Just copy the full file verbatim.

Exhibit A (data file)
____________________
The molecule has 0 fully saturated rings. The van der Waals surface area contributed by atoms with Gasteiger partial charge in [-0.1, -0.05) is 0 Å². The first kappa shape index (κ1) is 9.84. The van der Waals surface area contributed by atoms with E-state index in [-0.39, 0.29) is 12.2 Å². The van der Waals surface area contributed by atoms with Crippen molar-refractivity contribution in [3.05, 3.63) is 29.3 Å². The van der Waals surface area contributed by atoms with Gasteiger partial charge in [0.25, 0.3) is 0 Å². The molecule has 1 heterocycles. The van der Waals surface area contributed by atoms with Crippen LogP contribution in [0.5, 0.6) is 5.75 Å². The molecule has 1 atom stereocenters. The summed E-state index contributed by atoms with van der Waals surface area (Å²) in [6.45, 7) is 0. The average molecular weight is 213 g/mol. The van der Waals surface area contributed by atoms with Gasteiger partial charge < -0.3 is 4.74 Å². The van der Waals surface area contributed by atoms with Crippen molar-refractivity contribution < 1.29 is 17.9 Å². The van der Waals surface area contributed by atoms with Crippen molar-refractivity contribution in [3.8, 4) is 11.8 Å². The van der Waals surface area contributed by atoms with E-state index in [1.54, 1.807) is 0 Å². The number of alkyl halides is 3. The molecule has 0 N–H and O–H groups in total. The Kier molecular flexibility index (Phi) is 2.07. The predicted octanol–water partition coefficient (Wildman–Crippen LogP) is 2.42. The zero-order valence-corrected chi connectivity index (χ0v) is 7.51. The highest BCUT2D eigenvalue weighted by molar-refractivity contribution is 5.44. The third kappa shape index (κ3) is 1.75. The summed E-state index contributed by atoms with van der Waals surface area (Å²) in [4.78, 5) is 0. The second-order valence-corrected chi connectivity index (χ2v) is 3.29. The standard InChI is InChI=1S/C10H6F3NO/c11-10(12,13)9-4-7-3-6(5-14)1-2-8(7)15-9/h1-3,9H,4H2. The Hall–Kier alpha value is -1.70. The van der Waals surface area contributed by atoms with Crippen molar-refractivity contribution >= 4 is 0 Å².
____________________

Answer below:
The molecule has 0 fully saturated rings. The van der Waals surface area contributed by atoms with Gasteiger partial charge in [-0.1, -0.05) is 0 Å². The first kappa shape index (κ1) is 9.84. The van der Waals surface area contributed by atoms with E-state index in [-0.39, 0.29) is 12.2 Å². The van der Waals surface area contributed by atoms with Crippen molar-refractivity contribution in [3.05, 3.63) is 29.3 Å². The van der Waals surface area contributed by atoms with Gasteiger partial charge in [0.25, 0.3) is 0 Å². The molecule has 1 heterocycles. The van der Waals surface area contributed by atoms with Crippen LogP contribution in [0.5, 0.6) is 5.75 Å². The molecule has 1 atom stereocenters. The summed E-state index contributed by atoms with van der Waals surface area (Å²) in [6.45, 7) is 0. The average molecular weight is 213 g/mol. The van der Waals surface area contributed by atoms with Gasteiger partial charge < -0.3 is 4.74 Å². The van der Waals surface area contributed by atoms with Crippen molar-refractivity contribution < 1.29 is 17.9 Å². The van der Waals surface area contributed by atoms with Crippen molar-refractivity contribution in [3.8, 4) is 11.8 Å². The van der Waals surface area contributed by atoms with E-state index in [1.54, 1.807) is 0 Å². The number of alkyl halides is 3. The molecule has 0 N–H and O–H groups in total. The Kier molecular flexibility index (Phi) is 2.07. The predicted octanol–water partition coefficient (Wildman–Crippen LogP) is 2.42. The zero-order valence-corrected chi connectivity index (χ0v) is 7.51. The highest BCUT2D eigenvalue weighted by molar-refractivity contribution is 5.44. The third kappa shape index (κ3) is 1.75. The summed E-state index contributed by atoms with van der Waals surface area (Å²) in [4.78, 5) is 0. The second-order valence-corrected chi connectivity index (χ2v) is 3.29. The standard InChI is InChI=1S/C10H6F3NO/c11-10(12,13)9-4-7-3-6(5-14)1-2-8(7)15-9/h1-3,9H,4H2. The Hall–Kier alpha value is -1.70. The van der Waals surface area contributed by atoms with Crippen molar-refractivity contribution >= 4 is 0 Å².